There are those who convinced themselves that New Labour’s close relationship with the most reactionary White House in history was restricted to Tony Blair and that once he was gone, normal service would be resumed (whatever that might be). Gordon Brown’s flattering comments about president Bush show, however, an unbroken continuity. The style may be different, and the emphasis switched to issues like Darfur and trade, but the essence remains the same. New Labour and the Republican White House see eye to eye on almost everything. Brown, after all, voted for the invasion of Iraq and Afghanistan as well as the replacement of the Trident nuclear fleet. He has approved the use of the early-warning station at Menwith Hills near Harrogate as part of America’s plan to build a missile defence shield in Europe. And, above all, Brown is totally behind the draconian measures taken in the name of the “war on terrorism”. On his way to the US, Brown, who has more connections in Washington than Blair ever did, said: “We should acknowledge the debt the world owes to the United States for its leadership in this fight against international terrorism."
Was he talking about the regime that built Camp X-Ray in Guantanamo? Or the CIA practice of kidnapping people and sending them off to be tortured by “friendly” governments – otherwise known as extraordinary rendition (which, incidentally, Britain’s MI5 has been closely involved with). Or the raft of illegal wiretapping and surveillance of American citizens which has created a police-state apparatus in the US. Paul Craig Roberts is no radical. He was an assistant secretary of the Treasury in the Reagan administration. He now warns: “The American constitutional system is near to being overthrown.” In a recent blast against the White House, he said that the Bush regime is in such dire straits over Iraq, that it could be tempted to create a national crisis through a provocation of its own or allowing a terror strike to take place. He wrote: “Bush has put in place all the necessary measures for dictatorship in the form of ‘executive orders’ that are triggered whenever Bush declares a national emergency. Recent statements by Homeland Security Chief Michael Chertoff, former Republican senator Rick Santorum and others suggest that Americans might expect a series of staged, or false flag, ‘terrorist’ events in the near future.”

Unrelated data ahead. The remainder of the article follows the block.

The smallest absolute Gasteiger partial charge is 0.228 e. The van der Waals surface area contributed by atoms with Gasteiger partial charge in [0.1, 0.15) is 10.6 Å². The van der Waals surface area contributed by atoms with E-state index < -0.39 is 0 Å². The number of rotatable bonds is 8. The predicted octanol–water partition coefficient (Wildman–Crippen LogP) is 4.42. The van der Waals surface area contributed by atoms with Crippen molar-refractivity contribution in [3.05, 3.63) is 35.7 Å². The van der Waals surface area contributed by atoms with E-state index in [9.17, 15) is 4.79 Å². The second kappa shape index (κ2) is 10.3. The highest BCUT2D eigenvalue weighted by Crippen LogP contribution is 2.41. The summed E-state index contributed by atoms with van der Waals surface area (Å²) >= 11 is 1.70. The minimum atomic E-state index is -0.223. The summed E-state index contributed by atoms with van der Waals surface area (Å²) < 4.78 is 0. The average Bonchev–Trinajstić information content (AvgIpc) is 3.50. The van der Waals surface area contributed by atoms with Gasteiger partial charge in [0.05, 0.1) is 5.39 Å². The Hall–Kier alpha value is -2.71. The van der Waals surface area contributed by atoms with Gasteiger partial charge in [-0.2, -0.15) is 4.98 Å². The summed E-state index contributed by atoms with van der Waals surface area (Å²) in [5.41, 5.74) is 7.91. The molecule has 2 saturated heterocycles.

Brown, of course, is working on his own plan for a police-state apparatus with his proposals to double detention without charge to 58 days and allow police to question suspects endlessly. He is taking his cue from the unelected and unaccountable group who constitute the Association of Chief Police Officers (ACPO). They came to prominence during the 1984-85 miners’ strike. ACPO set up a centralised command and turned Britain into a series of militarised zones which miners were prevented from entering. Even a cross-party committee of MPs and peers has seen through the government’s plans. A report by the Joint Committee on Human Rights (JCHR) today concludes that there is not enough evidence to justify extending the detention time. The JCHR's report concluded that the law should not be altered because of "precautionary arguments that such a need may arise at some time in the future.” Chairman, Andrew Dismore, said: "As far as we've heard there has not yet been a case where 28 days was inadequate. This is being proposed on the possibility that it might be in future." But New Labour doesn’t give a fig for MPs’ concerns. As a Home Office spokesman countered: "The police believe it is right and proper for the government to address this issue.” So there you have it. The inspector calls and the government jumps.
Paul Feldman, communications editor